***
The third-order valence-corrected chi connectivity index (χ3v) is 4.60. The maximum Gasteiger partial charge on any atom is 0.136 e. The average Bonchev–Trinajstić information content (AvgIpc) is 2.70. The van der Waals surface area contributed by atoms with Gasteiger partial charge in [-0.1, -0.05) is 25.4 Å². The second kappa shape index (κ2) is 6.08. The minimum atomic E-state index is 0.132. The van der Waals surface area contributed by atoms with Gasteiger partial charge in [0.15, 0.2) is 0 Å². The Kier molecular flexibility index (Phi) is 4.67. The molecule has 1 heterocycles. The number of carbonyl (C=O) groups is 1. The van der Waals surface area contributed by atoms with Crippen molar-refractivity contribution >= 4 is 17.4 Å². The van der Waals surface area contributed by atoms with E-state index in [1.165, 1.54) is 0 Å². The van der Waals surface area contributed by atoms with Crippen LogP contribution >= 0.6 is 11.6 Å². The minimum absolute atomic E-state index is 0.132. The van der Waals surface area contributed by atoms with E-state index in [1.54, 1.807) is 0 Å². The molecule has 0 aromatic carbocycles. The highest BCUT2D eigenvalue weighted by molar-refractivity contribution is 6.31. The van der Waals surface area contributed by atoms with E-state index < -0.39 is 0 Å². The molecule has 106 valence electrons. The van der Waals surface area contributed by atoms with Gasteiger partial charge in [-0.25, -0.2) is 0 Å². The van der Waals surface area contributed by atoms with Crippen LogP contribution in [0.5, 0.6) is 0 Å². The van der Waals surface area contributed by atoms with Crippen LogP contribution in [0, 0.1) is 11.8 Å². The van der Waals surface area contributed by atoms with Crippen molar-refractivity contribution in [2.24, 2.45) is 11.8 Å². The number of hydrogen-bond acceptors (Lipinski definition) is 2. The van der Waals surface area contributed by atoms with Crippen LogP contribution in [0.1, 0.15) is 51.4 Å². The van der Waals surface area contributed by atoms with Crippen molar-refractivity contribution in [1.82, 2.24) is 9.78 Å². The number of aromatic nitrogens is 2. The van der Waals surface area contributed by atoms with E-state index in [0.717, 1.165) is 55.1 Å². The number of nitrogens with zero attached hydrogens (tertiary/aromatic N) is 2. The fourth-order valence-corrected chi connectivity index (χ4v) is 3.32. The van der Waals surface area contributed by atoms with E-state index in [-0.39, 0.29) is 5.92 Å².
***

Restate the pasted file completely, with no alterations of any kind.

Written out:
The third-order valence-corrected chi connectivity index (χ3v) is 4.60. The maximum Gasteiger partial charge on any atom is 0.136 e. The average Bonchev–Trinajstić information content (AvgIpc) is 2.70. The van der Waals surface area contributed by atoms with Gasteiger partial charge in [-0.1, -0.05) is 25.4 Å². The second kappa shape index (κ2) is 6.08. The minimum atomic E-state index is 0.132. The van der Waals surface area contributed by atoms with Gasteiger partial charge in [0.15, 0.2) is 0 Å². The Kier molecular flexibility index (Phi) is 4.67. The molecule has 1 heterocycles. The number of carbonyl (C=O) groups is 1. The van der Waals surface area contributed by atoms with Crippen molar-refractivity contribution >= 4 is 17.4 Å². The van der Waals surface area contributed by atoms with E-state index in [1.165, 1.54) is 0 Å². The van der Waals surface area contributed by atoms with Crippen LogP contribution >= 0.6 is 11.6 Å². The minimum absolute atomic E-state index is 0.132. The van der Waals surface area contributed by atoms with E-state index in [1.54, 1.807) is 0 Å². The molecule has 0 aromatic carbocycles. The highest BCUT2D eigenvalue weighted by molar-refractivity contribution is 6.31. The van der Waals surface area contributed by atoms with E-state index < -0.39 is 0 Å². The molecule has 106 valence electrons. The van der Waals surface area contributed by atoms with Gasteiger partial charge in [-0.25, -0.2) is 0 Å². The van der Waals surface area contributed by atoms with Crippen LogP contribution in [0.5, 0.6) is 0 Å². The van der Waals surface area contributed by atoms with Crippen LogP contribution in [0, 0.1) is 11.8 Å². The van der Waals surface area contributed by atoms with Crippen molar-refractivity contribution in [2.24, 2.45) is 11.8 Å². The number of hydrogen-bond acceptors (Lipinski definition) is 2. The van der Waals surface area contributed by atoms with Crippen LogP contribution in [0.1, 0.15) is 51.4 Å². The van der Waals surface area contributed by atoms with Crippen molar-refractivity contribution in [1.82, 2.24) is 9.78 Å². The number of aromatic nitrogens is 2. The van der Waals surface area contributed by atoms with E-state index in [0.717, 1.165) is 55.1 Å². The number of nitrogens with zero attached hydrogens (tertiary/aromatic N) is 2. The fourth-order valence-corrected chi connectivity index (χ4v) is 3.32. The van der Waals surface area contributed by atoms with E-state index in [-0.39, 0.29) is 5.92 Å².